Getty Images

Two-time Olympic medalist Ayumu Hirano to compete in skateboarding this month

Leave a comment

After winning his second straight Olympic silver medal in PyeongChang, Japanese snowboarding star Ayumu Hirano had barely undone his bindings when he was asked about his plans for Tokyo.

“If I’m going to start aiming for [Tokyo 2020], I don’t have much time. I’ll need to train hard,” Hirano said at a post-event press conference, according to the Japan Times. “I need to organize my thoughts. It’s just a possibility at this point.”

Hirano, 20, plans to compete in skateboarding at the Japan Open on March 16, according to Reuters, and has said he’s aiming for a spot on the Japanese team when skateboarding makes its Olympic debut in 2020.

Known for his incredible amplitude and smooth board control on the halfpipe, Hirano’s ties to skateboarding link back to childhood: his father, Hidenori, owns a skate park in Hirano’s hometown of Murakami, located on the west coast of Japan. He could be one of the host nation’s most prominent stars in Tokyo if he makes the Olympic team.

He could also could face a familiar foe: Shaun White, who topped Hirano for gold in PyeongChang, has said he’s pondering a run at his first summer Olympics. White, 32, has won five X Games medals in skateboarding, but all of those were in vert, a non-Olympic discipline.

White said in February he was “cruising into skating,” in an interview with Olympic.org, while trying to plot out what he’ll need to do to qualify for Tokyo. “I’m best preparing for any outcome,” he said, and enjoying some time away from the snow. “I’m skating on Venice Beach, the sun is going down and I’ve stopped to get a taco,” she said. “I’m kicking it with my friends, instead of being in Colorado. It’s been great and I’m having fun. It’s a different type of skating [in Tokyo] to what I did previously, which was vert skating, the big ramps. Now I’m doing bowl skating which is rad, it’s so much fun.”

Danielle Perkins is first U.S. boxer to win world title in 3 years

Danielle Perkins
Screenshot
Leave a comment

Danielle Perkins became the U.S.’ first world champion boxer in this Olympic cycle, taking the heavyweight crown in Russia on Sunday.

Perkins, a 37-year-old who played college basketball at George Mason and St. John’s, improved from bronze in 2018 to earn her first world title, blanking defending world champion Yang Xiaoli of China 5-0 in Sunday’s final.

Video of the bout is here.

Perkins was slated to fight Yang in the 2018 World semifinals but withdrew due to medical reasons, according to USA Boxing.

The heavyweight division is 81+kg, but the heaviest Olympic weight division is capped at 75kg.

The last American to earn a world title was Claressa Shields in 2016, before she repeated as Olympic champion in Rio and moved to the professional ranks.

The Olympic trials are in December in Louisiana, after which winners will fight internationally in early 2020 in bids to qualify for the Tokyo Games.

OlympicTalk is on Apple News. Favorite us!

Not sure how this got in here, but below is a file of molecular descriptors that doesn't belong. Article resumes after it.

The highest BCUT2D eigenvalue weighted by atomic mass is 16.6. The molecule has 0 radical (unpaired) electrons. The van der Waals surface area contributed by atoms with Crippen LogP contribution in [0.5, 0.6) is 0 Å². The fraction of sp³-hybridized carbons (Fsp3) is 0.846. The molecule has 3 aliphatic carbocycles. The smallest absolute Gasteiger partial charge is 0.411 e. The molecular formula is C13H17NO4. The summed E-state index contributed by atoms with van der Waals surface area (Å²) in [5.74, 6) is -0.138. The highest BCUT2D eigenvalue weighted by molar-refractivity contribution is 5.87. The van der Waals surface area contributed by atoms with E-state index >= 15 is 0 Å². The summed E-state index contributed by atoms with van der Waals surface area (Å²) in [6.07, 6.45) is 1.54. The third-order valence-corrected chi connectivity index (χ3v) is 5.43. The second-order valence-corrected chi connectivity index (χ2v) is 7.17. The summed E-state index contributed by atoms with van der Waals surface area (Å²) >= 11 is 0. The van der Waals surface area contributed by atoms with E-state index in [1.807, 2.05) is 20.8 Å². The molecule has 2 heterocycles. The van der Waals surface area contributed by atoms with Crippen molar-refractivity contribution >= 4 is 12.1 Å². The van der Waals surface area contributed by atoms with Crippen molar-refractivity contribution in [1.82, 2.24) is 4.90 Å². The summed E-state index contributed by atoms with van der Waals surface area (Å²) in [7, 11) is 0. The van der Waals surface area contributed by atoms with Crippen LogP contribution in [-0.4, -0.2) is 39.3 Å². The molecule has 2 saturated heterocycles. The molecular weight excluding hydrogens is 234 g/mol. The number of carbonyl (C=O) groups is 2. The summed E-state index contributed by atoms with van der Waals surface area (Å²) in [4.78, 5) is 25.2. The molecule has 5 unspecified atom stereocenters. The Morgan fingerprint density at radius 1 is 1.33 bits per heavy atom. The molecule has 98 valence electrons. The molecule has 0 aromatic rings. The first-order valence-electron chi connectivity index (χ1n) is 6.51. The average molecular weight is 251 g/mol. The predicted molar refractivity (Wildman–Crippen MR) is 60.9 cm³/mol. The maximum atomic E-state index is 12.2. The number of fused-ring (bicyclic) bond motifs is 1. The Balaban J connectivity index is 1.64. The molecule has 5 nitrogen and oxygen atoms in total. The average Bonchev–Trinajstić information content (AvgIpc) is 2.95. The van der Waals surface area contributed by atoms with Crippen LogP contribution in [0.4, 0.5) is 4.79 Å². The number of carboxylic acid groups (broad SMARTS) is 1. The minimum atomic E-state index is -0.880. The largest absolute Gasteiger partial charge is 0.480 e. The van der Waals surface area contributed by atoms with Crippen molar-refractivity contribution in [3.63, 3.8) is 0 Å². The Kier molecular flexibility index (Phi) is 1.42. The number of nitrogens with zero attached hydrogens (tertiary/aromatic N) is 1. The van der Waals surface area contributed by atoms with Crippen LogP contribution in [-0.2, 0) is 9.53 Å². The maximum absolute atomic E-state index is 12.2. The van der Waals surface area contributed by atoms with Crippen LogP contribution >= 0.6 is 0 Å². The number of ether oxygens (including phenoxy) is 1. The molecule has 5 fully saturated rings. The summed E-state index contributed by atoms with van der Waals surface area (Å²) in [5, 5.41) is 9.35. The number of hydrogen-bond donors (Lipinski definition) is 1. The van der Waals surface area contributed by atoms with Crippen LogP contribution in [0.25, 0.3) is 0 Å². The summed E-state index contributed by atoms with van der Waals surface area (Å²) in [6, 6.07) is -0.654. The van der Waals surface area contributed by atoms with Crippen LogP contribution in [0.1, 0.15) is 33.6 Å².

MORE: IOC strips Olympic status from boxing body AIBA

Brigid Kosgei shatters marathon world record in Chicago

Leave a comment

Kenyan Brigid Kosgei shattered a 16-year-old world record in the women’s marathon by 81 seconds, winning the Chicago Marathon in 2:14:04 on Sunday.

Brit Paula Radcliffe had held the record of 2:15:25 set at the 2003 London Marathon. Kenyan Mary Keitany holds the female-only record of 2:17:01 from the 2017 London Marathon. Both Kosgei and Radcliffe, the only women to break 2:17, ran with men in their record races.

Radcliffe’s record was the longest-standing for the men’s or women’s marathon of the last 50 years.

Kosgei did it one day after Eliud Kipchoge became the first person to run a sub-two-hour marathon in a non-record-eligible event in Vienna. She won by a gaping 6 minutes, 47 seconds over Ethiopian Ababel Yeshaneh.

Kosgei, who won Chicago in 2018 and the London Marathon in April, came in highly favored. The 25-year-old tuned up with the fastest half-marathon ever by a woman (by 23 seconds) on Sept. 8 on a non-record-eligible course.

“2:10 is possible for a lady,” Kosgei said after Sunday’s record.

Jordan Hasay, the top U.S. woman in the field, stopped after feeling a sharp hamstring strain after two miles. Hasay, who was coached by Alberto Salazar before his ban in a U.S. Anti-Doping Agency case, is one of several women in contention for the three Olympic spots at the Feb. 29 trials in Atlanta.

Kenyan Lawrence Cherono won the men’s race by one second over Ethiopian Dejene Debela in 2:05:45.

The U.S.’ top marathoner, Galen Rupp, dropped out around mile 23 after straining a calf around the sixth mile. Rupp, who was also coached by Salazar, was racing for the first time since the 2018 Chicago Marathon and Achilles surgery.

Mo Farah, the defending champion and four-time Olympic track gold medalist, finished eighth in 2:09:58. He also dropped from the leaders before the halfway point.

American Daniel Romanchuk and Swiss Manuela Schar won the wheelchair races.

Romanchuk, 21, repeated as champion. He has also won Boston London and New York City in the last year. Schar distanced decorated American Tatyana McFadden by 4:14, though McFadden did qualify for the Tokyo Paralympics with her runner-up finish (as did Romanchuk).

The fall major marathon season concludes with the New York City Marathon on Nov. 3, featuring defending champions Mary Keitany and Lelisa Desisa and 2018 Boston Marathon champion Des Linden.

OlympicTalk is on Apple News. Favorite us!

MORE: Chicago Marathon results